Tell your friends and loved ones not to accept offers of help from strangers or cold callers who may attempt to contact them in person, online or over the phone. Signing up for help directly through Harpenden Cares is the best way to ensure a loved one doesn’t fall victim to scammers.
From the Local Government Association website: “The Local Government Association is urging residents not to accept services from strangers or cold callers – whether in person, on the phone or online – who offer to run errands, collect prescriptions and do shopping and ask for cash upfront, or a credit card and its PIN.
Councils have already seen a number of coronavirus-related scams involving fraudsters knocking on the doors of the elderly and impersonating either council officers or health officials offering mandatory coronavirus testing. The intention of these fraudsters is to manipulate and gain the trust of the elderly and vulnerable in self-isolation simply to execute more elaborate scams, gain access to their property or access their savings.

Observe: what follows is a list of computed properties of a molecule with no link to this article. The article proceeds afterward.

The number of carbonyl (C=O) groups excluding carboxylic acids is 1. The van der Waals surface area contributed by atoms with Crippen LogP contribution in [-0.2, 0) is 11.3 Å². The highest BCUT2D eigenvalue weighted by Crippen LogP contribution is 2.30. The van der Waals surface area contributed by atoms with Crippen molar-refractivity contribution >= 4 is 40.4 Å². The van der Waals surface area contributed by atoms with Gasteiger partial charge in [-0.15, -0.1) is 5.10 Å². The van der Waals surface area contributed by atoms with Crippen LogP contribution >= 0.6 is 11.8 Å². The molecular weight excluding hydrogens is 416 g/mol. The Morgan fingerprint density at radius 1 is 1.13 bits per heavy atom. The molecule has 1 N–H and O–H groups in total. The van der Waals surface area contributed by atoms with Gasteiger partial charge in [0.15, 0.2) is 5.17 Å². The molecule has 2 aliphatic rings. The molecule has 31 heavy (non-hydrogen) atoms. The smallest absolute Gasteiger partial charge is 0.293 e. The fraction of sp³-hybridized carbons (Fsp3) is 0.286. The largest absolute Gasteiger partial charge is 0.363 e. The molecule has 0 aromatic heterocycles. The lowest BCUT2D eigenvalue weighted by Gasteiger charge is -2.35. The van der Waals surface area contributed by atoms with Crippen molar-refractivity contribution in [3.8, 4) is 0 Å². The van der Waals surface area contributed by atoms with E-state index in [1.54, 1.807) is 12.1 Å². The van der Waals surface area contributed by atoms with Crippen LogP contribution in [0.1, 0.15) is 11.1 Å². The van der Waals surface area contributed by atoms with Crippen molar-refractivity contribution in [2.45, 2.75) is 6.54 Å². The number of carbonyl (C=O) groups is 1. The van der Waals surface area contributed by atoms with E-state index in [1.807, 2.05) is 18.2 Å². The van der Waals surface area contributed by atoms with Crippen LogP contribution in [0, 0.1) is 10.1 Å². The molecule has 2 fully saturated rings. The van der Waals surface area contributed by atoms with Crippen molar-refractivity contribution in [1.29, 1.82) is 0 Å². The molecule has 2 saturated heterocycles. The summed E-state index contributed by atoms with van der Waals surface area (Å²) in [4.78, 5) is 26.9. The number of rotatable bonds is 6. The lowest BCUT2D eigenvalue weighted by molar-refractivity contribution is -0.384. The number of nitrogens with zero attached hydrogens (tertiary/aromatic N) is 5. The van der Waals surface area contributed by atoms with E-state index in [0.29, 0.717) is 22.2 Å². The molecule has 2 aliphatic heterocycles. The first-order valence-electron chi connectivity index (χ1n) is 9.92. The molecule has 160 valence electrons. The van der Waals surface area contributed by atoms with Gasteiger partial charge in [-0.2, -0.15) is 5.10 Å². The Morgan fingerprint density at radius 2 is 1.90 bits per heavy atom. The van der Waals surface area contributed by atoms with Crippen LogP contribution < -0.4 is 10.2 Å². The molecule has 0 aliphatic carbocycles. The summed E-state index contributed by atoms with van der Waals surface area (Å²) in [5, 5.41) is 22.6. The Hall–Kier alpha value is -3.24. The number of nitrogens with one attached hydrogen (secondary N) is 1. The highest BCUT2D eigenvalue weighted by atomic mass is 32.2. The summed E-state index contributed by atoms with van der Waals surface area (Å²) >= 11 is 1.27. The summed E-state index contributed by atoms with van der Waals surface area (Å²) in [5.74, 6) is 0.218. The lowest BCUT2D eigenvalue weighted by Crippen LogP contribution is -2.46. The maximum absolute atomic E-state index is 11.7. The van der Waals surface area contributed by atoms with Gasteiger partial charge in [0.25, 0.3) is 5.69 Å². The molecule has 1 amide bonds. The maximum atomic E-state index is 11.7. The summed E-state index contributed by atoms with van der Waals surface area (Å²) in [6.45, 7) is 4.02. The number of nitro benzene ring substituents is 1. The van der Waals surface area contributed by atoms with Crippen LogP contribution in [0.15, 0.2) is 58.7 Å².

Other scams included:
- Phishing e-mails offering quack remedies, vaccination kits or bogus medical advice.
- ‘Price gougers’ selling in-demand items such as facemasks and hand sanitiser at inflated prices both on fake websites and legitimate online marketplaces, with victims often paying upfront and never receiving the kit.
- Criminals exploiting pandemic panic to assist in burglary or fraud by impersonating government, council or medical officers.
- Scam e-mails pretending to be charities encouraging residents to donate or travel companies asking for information about cancelled holidays, often to secure unsuspecting victims’ payment details or steal their identity.
- Advertisements for “money mules” playing on the fears of the financially insecure, which are often part of more serious organised criminal networks including fraud and drug gangs.
If you think you have been the victim of a scam, then speak to your bank immediately and report any fraud to Action Fraud on 0300 123 2040.